There are different ways and styles of fence that can be built, to reduce the amount of maintenance, but each has its pros and cons. Each fence has its place and purpose and I’ll discuss the benefits, uses and downfall of each. The fences I have had experience with are; barb wire, smooth wire, woven wire, electric fence, wire panel, rail, board, and steel. The largest determining factor in choosing a fence that has little maintenance is cost.
By far, the easiest type of fence to maintain is a steel fence. Put a pipe post every 10 feet, run a top rail, and then hang continuous fence panels. This type of fence has next to no maintenance, however, it’s not cost effective to be used for pasture fencing. That would cost a fortune. It’s a great method for fencing corrals, small paddocks, and horse runs.
Rail and board fences are similar to steel fences. They can become very expensive and labor intensive when building large pastures out of them. However, building corral or small paddocks looks sharp and the maintenance required is when the rails, boards, or posts start to rot. In my environment, with the soil moisture and moisture levels we receive, these fences are mostly maintenance free for 15-20 years with the exception of a critter running into them.
Wire panel fences fall into the same category of the above two fences described. These also are the least sturdy type of corral fence and have a tendency to get beat up. Cat’s Claw fasteners are the best option for securing wire panels to wood or pipe posts. I would not suggest these for horse stalls/runs due to the squares being roughly the same size as a horse’s hoof. They work great for sheep and goats.
Now we get into our wire fences. Wire is much more cost effective for building around large pastures and long distances. They do not work in high pressure areas with the rare exception of heavy duty woven wire. I’ve seen some decent corrals built with railroad ties and woven wire with bumper boards or rails to keep cattle off the wire. In general though, wire used in high pressure areas is going to require a lot of maintenance. Woven wire is great for sheep and goats and looks sharp brand new, with all the sagebrush bladed away. However, over time and after a few bouts with livestock or wildlife running into it, it can become a nightmare to maintain. High tensile and smooth wire are similar to barb wire in maintenance level but I would only use them for horse fence. Cows seem to not respect it and therefore would destroy it in a timely manner causing maintenance levels to skyrocket.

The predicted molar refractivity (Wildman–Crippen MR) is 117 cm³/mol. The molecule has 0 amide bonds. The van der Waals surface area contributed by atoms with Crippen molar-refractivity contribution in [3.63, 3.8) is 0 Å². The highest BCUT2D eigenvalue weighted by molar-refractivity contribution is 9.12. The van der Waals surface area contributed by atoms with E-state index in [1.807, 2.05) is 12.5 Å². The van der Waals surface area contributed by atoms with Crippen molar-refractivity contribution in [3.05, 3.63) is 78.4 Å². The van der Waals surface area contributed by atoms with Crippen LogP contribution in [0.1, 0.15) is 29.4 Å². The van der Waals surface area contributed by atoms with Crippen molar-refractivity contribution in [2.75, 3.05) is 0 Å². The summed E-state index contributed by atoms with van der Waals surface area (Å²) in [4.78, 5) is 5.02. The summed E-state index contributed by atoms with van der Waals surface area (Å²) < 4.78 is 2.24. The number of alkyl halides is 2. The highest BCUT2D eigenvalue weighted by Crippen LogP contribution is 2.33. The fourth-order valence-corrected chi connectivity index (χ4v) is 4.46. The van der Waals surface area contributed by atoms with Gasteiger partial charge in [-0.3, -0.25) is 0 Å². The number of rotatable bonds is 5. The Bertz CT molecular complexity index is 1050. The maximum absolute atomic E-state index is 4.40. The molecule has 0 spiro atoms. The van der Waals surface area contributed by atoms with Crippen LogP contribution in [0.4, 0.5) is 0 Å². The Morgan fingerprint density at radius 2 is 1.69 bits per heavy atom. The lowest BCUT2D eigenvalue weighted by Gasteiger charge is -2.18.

Barb Wire Fence
Barb Wire Fence
Barb wire is the best option for cost effective minimal maintenance fence for larger projects. I try to only use Redbrand barb wire due to its quality. The barbs are sharp and don’t run if something were to rub on it. Livestock respects it due to the barbs, I respect it due to the barbs. The most important part is you can get all the stretch out of it. This is important for a minimal maintenance fence. This leaves a nice tight fence for years to come. I’ve tried other brands and they just keep stretching and don’t stop. I have to go back and retighten the sagging wires every couple of years. To me, that’s too much extra maintenance. My braces and in-line solid posts are #1 railroad ties or pipe and I use Cat’s Claw Fasteners to attach the wires that way I don’t have to worry about staples falling out. I use T posts as much as possible due to their ability to withstand the elements and extreme conditions such as fire or excessive rain. All this adds up to a cost effective, minimal maintenance fence.
I’ve been around electric fences and believe it’s fine in certain places such as intense grazing plots, around farm fields, or to add extra respect to a barbed wire fence. However, I don’t believe it’s a great option for splitting larger pastures. Electric fences require constant attention and maintenance due to being grounded out, deer running through it, electric charger not working and the list goes on. I’ve replaced these fences with barb wire and the ranchers wish they would have just spent the extra money to do barb wire to begin with and avoid the headache. These are my thoughts on types of fences that are easy to maintain with the ultimate goal of maintenance free.
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